Black Forest Fire may be most destructive in Colorado history

By June 14, 2013

Colorado (MNN) — An assault is in full swing against the fire consuming Colorado’s Black Forest near Colorado Springs.

Planes are doing water drops; firefighters are spraying the flames on the ground.

According to CNN, the Black Forest Fire may be the most destructive in terms of property loss in Colorado state history.

So far, around 100 homes and 15,000 acres have been destroyed. The evacuation radius includes 13,000 homes and affects 38,000 people according to Sheriff Terry Maketa. Thousands of others linger in pre-evacuation mode.

All this is almost exactly a year after Colorado’s Waldo Canyon Fire that destroyed 348 homes. It’s really an issue of pros and cons. The pro from Waldo Canyon was that it moved in a wall of flame, so firefighters could beat it back. The con was that it was in a canyon and difficult for firefighters to reach.

The blaze in the Black Forest this year is different because it’s generally a flat area and easier to access. But the fire is bouncing around like a game of hop-scotch and difficult to keep up with.

Tim Glenn with Compassion International explains, “A tree will go up on the east side of the forest, and the wind will carry some sparks over to the north side of the forest; and now the north side is on fire. Firefighters are just having a heck of a time keeping up with the flames as they’re bouncing around."

Compassion's headquarters are in Colorado Springs, and several of their employees have evacuated their homes. Compassion’s headquarters are also under voluntary evacuation.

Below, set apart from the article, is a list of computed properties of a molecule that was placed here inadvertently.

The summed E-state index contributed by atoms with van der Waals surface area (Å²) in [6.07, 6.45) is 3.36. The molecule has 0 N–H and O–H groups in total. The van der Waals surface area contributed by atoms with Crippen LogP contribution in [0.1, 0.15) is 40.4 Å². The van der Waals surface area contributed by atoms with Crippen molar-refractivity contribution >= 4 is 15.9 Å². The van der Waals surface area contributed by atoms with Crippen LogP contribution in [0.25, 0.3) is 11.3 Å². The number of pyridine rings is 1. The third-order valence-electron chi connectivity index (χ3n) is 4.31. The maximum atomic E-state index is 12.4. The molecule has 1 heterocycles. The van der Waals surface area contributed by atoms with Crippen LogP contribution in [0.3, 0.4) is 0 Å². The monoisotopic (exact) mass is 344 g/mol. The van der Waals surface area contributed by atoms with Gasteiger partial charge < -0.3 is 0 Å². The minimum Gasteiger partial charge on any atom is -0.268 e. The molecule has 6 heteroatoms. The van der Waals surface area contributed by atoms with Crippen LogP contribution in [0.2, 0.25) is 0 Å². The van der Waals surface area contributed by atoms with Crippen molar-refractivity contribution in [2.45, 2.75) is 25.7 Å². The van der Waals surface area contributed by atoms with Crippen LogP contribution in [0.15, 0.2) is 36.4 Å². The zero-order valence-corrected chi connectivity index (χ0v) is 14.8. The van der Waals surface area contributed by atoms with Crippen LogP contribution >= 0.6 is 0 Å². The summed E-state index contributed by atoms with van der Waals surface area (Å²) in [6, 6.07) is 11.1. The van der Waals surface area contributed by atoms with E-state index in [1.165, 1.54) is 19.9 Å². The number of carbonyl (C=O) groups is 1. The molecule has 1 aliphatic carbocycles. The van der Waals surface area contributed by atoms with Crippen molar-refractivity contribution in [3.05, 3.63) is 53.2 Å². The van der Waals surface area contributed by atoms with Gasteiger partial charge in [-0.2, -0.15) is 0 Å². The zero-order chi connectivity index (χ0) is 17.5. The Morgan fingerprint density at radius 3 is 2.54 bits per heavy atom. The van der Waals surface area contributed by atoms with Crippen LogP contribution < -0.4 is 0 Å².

The heavy smoke is also causing problems, says Glenn. “If you could see an aerial view of Colorado Springs right now, you would see for miles and miles [a] trail of smoke from this fire. It’s just covering the entire city; it looks like a low-lying fog over the city, over our headquarters…. At my house, all the windows are closed; we can’t open any windows because the air is so bad.”

Glenn says they have a system to support each other within the ministry. “I can donate my vacation time to a fellow employee so they can get some time away to cope or manage. We also collect food and water and any kind of necessities that folks have for their needs while they’re being evacuated or holed up in a hotel…. A lot of our employees are opening their homes to coworkers and letting folks come stay with them during this time of evacuation.”

A woman on Glenn’s team lost her home and everything in it to Colorado’s Waldo Canyon Fire last year. She moved to the Black Forest of all places. With this fire now in the Black Forest, she had to evacuate again.

“You don’t know how to cope with it until it happens to you,” says Glenn. “Just the emotional toll that it takes on you: it’s been a year since the Waldo Canyon fire, and she’s still struggling and dealing with so much emotionally, as well as still taking inventory of the things that were lost.”

Glenn goes on to share, “I have another coworker who she’s not sure if her home is still standing, but it was her childhood home. Her parents lived there; it’s the place where she got married. [That location] means a lot to her, and not knowing whether it’s still standing [takes] an emotional toll.”

Fires in Colorado especially impact mission organizations as one of the epicenters for Christian group headquarters. Around 70 organizations are based in Colorado Springs, and more than 100 groups have a presence there.

Some other MNN partners in Colorado Springs include Biblica, HCJB Global, and Bibles for the World. Biblica headquarters are evacuated, as well as some HCJB Global staff.

You can be an encouragement by praying for Colorado. “Prayer heals, prayer restores, prayer also gives hope, [and] prayer also gives peace. Scripture talks about that peace [from God] that is beyond our comprehension…and we believe in that. It’s played a huge role,” says Glenn.

Here’s how you can pray: “Pray that firefighters would be able to get a handle on this fire, because as of right now, it is still zero percent contained. Pray for those families who have been evacuated, for those who have lost all their material possessions in this fire. And pray for our staff as we’re trying to deal with the unclean air.”

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